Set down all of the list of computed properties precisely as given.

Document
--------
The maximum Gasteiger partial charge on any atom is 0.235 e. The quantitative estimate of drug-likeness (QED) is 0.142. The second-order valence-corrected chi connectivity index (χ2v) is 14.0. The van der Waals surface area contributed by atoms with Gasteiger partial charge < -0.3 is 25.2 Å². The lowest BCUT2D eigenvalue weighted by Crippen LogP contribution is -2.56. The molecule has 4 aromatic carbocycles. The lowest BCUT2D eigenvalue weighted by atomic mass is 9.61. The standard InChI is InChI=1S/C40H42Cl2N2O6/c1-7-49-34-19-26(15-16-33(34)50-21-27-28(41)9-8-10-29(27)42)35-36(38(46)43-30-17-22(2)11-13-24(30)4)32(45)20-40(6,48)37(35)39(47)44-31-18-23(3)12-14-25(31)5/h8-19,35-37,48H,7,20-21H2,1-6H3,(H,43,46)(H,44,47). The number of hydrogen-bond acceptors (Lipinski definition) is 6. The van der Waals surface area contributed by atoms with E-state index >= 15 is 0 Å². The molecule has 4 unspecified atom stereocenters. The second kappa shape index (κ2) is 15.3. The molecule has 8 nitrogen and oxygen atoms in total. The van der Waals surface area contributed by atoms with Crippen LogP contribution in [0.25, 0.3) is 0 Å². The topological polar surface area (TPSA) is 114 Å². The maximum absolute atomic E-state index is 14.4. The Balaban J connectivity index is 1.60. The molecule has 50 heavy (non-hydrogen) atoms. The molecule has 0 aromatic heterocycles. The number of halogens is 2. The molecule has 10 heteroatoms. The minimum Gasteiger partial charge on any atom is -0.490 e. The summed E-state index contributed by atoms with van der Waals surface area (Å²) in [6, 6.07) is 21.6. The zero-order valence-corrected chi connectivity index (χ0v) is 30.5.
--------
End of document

The maximum Gasteiger partial charge on any atom is 0.235 e. The quantitative estimate of drug-likeness (QED) is 0.142. The second-order valence-corrected chi connectivity index (χ2v) is 14.0. The van der Waals surface area contributed by atoms with Gasteiger partial charge < -0.3 is 25.2 Å². The lowest BCUT2D eigenvalue weighted by Crippen LogP contribution is -2.56. The molecule has 4 aromatic carbocycles. The lowest BCUT2D eigenvalue weighted by atomic mass is 9.61. The standard InChI is InChI=1S/C40H42Cl2N2O6/c1-7-49-34-19-26(15-16-33(34)50-21-27-28(41)9-8-10-29(27)42)35-36(38(46)43-30-17-22(2)11-13-24(30)4)32(45)20-40(6,48)37(35)39(47)44-31-18-23(3)12-14-25(31)5/h8-19,35-37,48H,7,20-21H2,1-6H3,(H,43,46)(H,44,47). The number of hydrogen-bond acceptors (Lipinski definition) is 6. The van der Waals surface area contributed by atoms with E-state index >= 15 is 0 Å². The molecule has 4 unspecified atom stereocenters. The second kappa shape index (κ2) is 15.3. The molecule has 8 nitrogen and oxygen atoms in total. The van der Waals surface area contributed by atoms with Crippen LogP contribution in [0.25, 0.3) is 0 Å². The topological polar surface area (TPSA) is 114 Å². The maximum absolute atomic E-state index is 14.4. The Balaban J connectivity index is 1.60. The molecule has 50 heavy (non-hydrogen) atoms. The molecule has 0 aromatic heterocycles. The number of halogens is 2. The molecule has 10 heteroatoms. The minimum Gasteiger partial charge on any atom is -0.490 e. The summed E-state index contributed by atoms with van der Waals surface area (Å²) in [6, 6.07) is 21.6. The zero-order valence-corrected chi connectivity index (χ0v) is 30.5.